2000 960 13,147 9,325 3,822 13.7 9.7 4.0 1.77
2001 954 13,262 9,738 3,524 13.9 10.2 3.7 1.78
2002 950 13,887 9,700 4,187 14.6 10.2 4.4 1.85
2003 949 14,224 9,660 4,564 15.0 10.2 4.8 1.86
2004 950 14,716 9,692 5,024 15.5 10.2 5.3 1.91
2005 950 13,591 9,696 3,895 14.3 10.2 4.1 1.74
2006 950 13,713 9,245 4,468 14.4 9.7 4.7 1.73
2007 951 15,268 9,179 6,089 16.1 9.7 6.4 1.92
2008 953 15,363 9,579 5,784 16.1 10.1 6.1 1.92
2009 955 15,970 9,353 6,617 16.7 9.8 6.9 2.00
2010 958 16,109 9,402 6,707 16.8 9.8 7.0 2.02
2011 957 16,402 8,992 7,410 17.1 9.4 7.7 2.06
2012 956 16,998 8,918 8,080 17.8 9.3 8.5 2.17
2013 955 16,704 8,351 8,353 17.5 8.7 8.8 2.17
2014 956 17,010 8,209 8,801 17.8 8.6 9.2 2.25
2015 958 16,459 8,233 8,226 17.1 8.6 8.5 2.19
2016 961 15,424 8,052 7,372 16.0 8.4 7.6 2.09
2017 963 13,954 7,817 6,137 14.5 8.1 6.4 1.93
2018 964 13,234 7,572 5,662 13.7 7.8 5.9 1.85
2019 967 12,819 7,611 5,208 13.2 7.8 5.4 1.82
2020 972 13,097 9,081 4,016 13.4 9.3 4.1 1.86
2021 12,309 10,600 1,709 12.5 10.8 1.7 1.73
2022 11,824 8,319 3,505 11.9 8.4 3.5 1.62
2023 11,194 7,721 3,473 11.2 7.7 3.5 1.55

Ethnic groups

Yakuts celebrating Yhyakh. Yakuts form the easternmost indigenous community of Turkic peoples.
Ethnic map of Yakutia by urban and rural settlements, 2002 and 2010 censuses.

According to the 2021 Census, the ethnic composition was:[41]

Historical population figures are shown below:

1926 Census 1939 Census 1959 Census 1970 Census 1979 Census 1989 Census 2002 Census 2010 Census 2021 Census1
Number % Number % Number % Number % Number % Number % Number % Number % Number %
Sakha 235,926 81.6% 233,273 56.5% 226,053 46.4% 285,749 43.0% 313,917 36.9% 365,236 33.4% 432,290 45.5% 466,492 49.9% 469,348 55.3%
Dolgans 0 0.0% 10 0.0% 64 0.0% 408 0.0% 1,272 0.1% 1,906 0.2% 2,147 0.3%
Evenks 13,502 4.7% 10,432 2.5% 9,505 2.0% 9,097 1.4% 11,584 1.4% 14,428 1.3% 18,232 1.9% 21,008 2.2% 24,334 2.9%
Evens 738 0.3% 3,133 0.8% 3,537 0.7% 6,471 1.0% 5,763 0.7% 8,668 0.8% 11,657 1.2% 15,071 1.6% 13,233 1.6%
Yukaghir 396 0.1% 267 0.1% 285 0.1% 400 0.1% 526 0.1% 697 0.1% 1,097 0.1% 1,281 0.1% 1,510 0.2%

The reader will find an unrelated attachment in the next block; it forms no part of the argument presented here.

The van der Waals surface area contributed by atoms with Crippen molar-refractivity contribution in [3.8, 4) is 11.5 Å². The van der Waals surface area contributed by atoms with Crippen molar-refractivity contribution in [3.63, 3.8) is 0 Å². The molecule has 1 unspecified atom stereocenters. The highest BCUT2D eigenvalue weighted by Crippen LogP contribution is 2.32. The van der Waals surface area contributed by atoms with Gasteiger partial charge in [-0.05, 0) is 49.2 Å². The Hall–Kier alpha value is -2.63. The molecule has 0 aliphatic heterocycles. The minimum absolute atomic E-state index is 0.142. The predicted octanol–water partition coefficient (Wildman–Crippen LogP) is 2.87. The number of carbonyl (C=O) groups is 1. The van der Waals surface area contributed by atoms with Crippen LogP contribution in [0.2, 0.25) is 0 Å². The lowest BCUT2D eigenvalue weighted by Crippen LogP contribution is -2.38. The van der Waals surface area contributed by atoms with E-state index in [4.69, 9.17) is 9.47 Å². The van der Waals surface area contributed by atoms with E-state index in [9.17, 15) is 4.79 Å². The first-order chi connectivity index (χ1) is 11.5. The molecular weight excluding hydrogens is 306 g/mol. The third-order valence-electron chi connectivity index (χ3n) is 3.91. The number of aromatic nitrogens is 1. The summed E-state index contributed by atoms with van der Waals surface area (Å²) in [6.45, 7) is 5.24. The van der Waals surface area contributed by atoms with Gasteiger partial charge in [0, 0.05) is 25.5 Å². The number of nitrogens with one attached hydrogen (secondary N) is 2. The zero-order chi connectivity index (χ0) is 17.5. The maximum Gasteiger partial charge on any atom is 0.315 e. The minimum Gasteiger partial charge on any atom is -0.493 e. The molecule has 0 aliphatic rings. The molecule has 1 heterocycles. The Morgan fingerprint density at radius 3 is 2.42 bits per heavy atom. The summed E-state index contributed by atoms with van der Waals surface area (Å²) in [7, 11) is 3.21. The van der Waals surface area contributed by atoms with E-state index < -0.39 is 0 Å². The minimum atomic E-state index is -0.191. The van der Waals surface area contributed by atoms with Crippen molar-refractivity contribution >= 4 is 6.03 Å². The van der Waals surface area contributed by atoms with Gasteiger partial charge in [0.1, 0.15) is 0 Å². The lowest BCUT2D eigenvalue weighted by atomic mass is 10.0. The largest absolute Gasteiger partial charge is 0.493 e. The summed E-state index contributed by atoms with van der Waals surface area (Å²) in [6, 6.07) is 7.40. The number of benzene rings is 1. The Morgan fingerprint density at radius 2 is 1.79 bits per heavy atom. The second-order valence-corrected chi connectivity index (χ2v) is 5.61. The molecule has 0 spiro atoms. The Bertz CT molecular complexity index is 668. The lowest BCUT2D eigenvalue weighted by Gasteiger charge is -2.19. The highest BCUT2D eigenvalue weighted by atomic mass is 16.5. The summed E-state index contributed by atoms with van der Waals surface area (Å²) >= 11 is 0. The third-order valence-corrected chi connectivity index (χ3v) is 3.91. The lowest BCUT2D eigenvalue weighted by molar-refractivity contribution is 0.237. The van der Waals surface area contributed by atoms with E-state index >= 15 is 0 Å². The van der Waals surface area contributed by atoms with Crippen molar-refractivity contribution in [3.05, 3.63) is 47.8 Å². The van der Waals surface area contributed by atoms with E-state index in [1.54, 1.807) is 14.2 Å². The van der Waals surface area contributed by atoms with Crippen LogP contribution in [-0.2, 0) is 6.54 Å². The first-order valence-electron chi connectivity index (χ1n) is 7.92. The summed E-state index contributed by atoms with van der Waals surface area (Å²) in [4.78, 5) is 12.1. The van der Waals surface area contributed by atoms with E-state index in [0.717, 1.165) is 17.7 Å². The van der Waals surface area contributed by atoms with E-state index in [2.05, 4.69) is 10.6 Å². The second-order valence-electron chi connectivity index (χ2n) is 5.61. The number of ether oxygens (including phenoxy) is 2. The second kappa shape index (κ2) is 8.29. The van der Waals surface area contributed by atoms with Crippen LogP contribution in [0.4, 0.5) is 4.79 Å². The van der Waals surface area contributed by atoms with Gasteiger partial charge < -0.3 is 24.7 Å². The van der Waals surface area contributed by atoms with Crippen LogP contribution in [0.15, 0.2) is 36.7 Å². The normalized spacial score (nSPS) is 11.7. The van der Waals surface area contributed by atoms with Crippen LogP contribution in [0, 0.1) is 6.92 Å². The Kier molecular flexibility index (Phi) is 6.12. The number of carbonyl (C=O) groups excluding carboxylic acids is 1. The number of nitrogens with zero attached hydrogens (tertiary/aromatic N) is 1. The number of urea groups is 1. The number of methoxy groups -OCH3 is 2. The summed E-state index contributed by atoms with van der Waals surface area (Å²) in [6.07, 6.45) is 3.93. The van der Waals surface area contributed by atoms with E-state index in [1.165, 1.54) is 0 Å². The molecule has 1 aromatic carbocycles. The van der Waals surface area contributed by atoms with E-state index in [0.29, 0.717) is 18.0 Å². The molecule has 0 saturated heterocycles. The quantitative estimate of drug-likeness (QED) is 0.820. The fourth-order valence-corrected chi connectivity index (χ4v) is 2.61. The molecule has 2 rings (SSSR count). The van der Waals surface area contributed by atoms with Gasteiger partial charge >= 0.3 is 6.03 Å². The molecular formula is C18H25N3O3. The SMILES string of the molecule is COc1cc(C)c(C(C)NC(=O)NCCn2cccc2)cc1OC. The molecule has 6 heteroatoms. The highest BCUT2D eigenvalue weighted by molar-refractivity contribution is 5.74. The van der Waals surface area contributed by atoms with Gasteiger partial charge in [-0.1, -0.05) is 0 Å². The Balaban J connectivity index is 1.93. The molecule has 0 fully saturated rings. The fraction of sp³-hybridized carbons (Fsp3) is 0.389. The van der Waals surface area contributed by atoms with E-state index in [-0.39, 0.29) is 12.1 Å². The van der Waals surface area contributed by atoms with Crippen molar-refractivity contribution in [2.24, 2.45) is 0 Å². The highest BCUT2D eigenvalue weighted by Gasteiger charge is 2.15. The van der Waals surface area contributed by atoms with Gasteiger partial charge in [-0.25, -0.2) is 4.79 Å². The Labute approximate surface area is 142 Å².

Chukchis 1,298 0.4% 400 0.1% 325 0.1% 387 0.1% 377 0.0% 473 0.0% 602 0.1% 670 0.1% 709 0.1%
Russians 30,156 10.4% 146,741 35.5% 215,328 44.2% 314,308 47.3% 429,588 50.4% 550,263 50.3% 390,671 41.2% 353,649 37.8% 276,986 32.6%
Ukrainians 138 0.0% 4,229 1.0% 12,182 2.5% 20,253 3.0% 46,326 5.4% 77,114 7.0% 34,633 3.6% 20,341 2.2% 7,169 0.8%
Tatars 1,671 0.6% 4,420 1.1% 5,172 1.1% 7,678 1.2% 10.976 1.3% 17,478 1.6% 10,768 1.1% 8,122 0.9% 4,262 0.5%
Others 5,260 1.8% 10,303 2.5% 14,956 3.1% 19,770 3.0% 32,719 3.8% 59,300 5.4% 48,058 5.1% 46,124 4.9% 49,070 5.8%
1 146,918 people were registered from administrative databases, and could not declare an ethnicity. It is estimated that the proportion of ethnicities in this group is the same as that of the declared group.[42]


The official languages are both Russian and Sakha, also known as Yakut, which is spoken by roughly half of the republic's population. In the 2021 census, 95% of Yakuts, 72% of Evenks and 60% of Evens declared Sakha as their native language.[43] The Sakha language is a member of the Turkic language family, belonging to the Siberian branch. It is closely related to the Dolgan language of the former Taymyr Dolgano-Nenets Autonomous Okrug.

The Sakha Republic is also home to many of the world's speakers of Tungusic languages, primarily of Evenki and Even. Additionally, Chukchi and the lects of the Yukaghir language family are spoken in the northeast.

Ethnicity Native language
Russian Sakha Other
Russians 99.4% 0.4% 0.2%
Yakuts 5.0% 95.0% 0.0%
Evenks 12.3% 72.4% 15.3%
Evens 10.7% 60.2% 29.1%


Religion in Sakha Republic as of 2012 (Sreda Arena Atlas)[44][45]
Russian Orthodoxy
Other Christians
Tengrism and other native faiths
Spiritual but not religious
Atheism and irreligion
Other and undeclared